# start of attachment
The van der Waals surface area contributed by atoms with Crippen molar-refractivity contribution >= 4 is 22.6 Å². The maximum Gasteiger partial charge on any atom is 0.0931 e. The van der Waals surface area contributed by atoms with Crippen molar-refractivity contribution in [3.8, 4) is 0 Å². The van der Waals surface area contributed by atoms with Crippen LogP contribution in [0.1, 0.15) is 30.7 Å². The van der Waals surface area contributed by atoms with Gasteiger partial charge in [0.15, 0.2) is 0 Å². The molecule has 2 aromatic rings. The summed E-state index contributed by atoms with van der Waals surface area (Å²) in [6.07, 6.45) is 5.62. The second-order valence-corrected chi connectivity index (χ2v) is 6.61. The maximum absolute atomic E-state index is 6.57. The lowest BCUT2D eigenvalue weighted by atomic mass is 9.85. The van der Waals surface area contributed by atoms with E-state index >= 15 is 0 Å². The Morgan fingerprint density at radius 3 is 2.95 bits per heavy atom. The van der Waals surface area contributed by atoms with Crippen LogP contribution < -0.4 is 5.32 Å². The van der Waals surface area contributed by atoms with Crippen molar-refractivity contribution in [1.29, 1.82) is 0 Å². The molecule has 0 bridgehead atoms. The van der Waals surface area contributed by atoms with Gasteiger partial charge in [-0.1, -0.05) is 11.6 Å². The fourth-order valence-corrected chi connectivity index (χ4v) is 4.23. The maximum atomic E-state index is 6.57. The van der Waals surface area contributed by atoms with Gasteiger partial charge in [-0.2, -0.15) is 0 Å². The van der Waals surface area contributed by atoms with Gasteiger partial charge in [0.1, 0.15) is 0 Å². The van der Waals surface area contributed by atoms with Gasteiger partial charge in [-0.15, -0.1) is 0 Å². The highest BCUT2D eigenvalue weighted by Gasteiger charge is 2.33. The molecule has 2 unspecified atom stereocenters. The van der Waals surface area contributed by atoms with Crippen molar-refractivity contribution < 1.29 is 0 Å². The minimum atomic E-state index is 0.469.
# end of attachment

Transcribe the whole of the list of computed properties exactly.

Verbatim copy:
The van der Waals surface area contributed by atoms with Crippen molar-refractivity contribution >= 4 is 22.6 Å². The maximum Gasteiger partial charge on any atom is 0.0931 e. The van der Waals surface area contributed by atoms with Crippen molar-refractivity contribution in [3.8, 4) is 0 Å². The van der Waals surface area contributed by atoms with Crippen LogP contribution in [0.1, 0.15) is 30.7 Å². The van der Waals surface area contributed by atoms with Gasteiger partial charge in [0.15, 0.2) is 0 Å². The molecule has 2 aromatic rings. The summed E-state index contributed by atoms with van der Waals surface area (Å²) in [6.07, 6.45) is 5.62. The second-order valence-corrected chi connectivity index (χ2v) is 6.61. The maximum absolute atomic E-state index is 6.57. The lowest BCUT2D eigenvalue weighted by atomic mass is 9.85. The van der Waals surface area contributed by atoms with E-state index >= 15 is 0 Å². The Morgan fingerprint density at radius 3 is 2.95 bits per heavy atom. The van der Waals surface area contributed by atoms with Crippen LogP contribution < -0.4 is 5.32 Å². The van der Waals surface area contributed by atoms with Crippen molar-refractivity contribution in [1.29, 1.82) is 0 Å². The molecule has 0 bridgehead atoms. The van der Waals surface area contributed by atoms with Gasteiger partial charge in [-0.1, -0.05) is 11.6 Å². The fourth-order valence-corrected chi connectivity index (χ4v) is 4.23. The maximum atomic E-state index is 6.57. The van der Waals surface area contributed by atoms with Gasteiger partial charge in [-0.2, -0.15) is 0 Å². The van der Waals surface area contributed by atoms with Gasteiger partial charge in [0.1, 0.15) is 0 Å². The van der Waals surface area contributed by atoms with Gasteiger partial charge in [-0.15, -0.1) is 0 Å². The highest BCUT2D eigenvalue weighted by Gasteiger charge is 2.33. The molecule has 2 unspecified atom stereocenters. The van der Waals surface area contributed by atoms with Crippen molar-refractivity contribution < 1.29 is 0 Å². The minimum atomic E-state index is 0.469.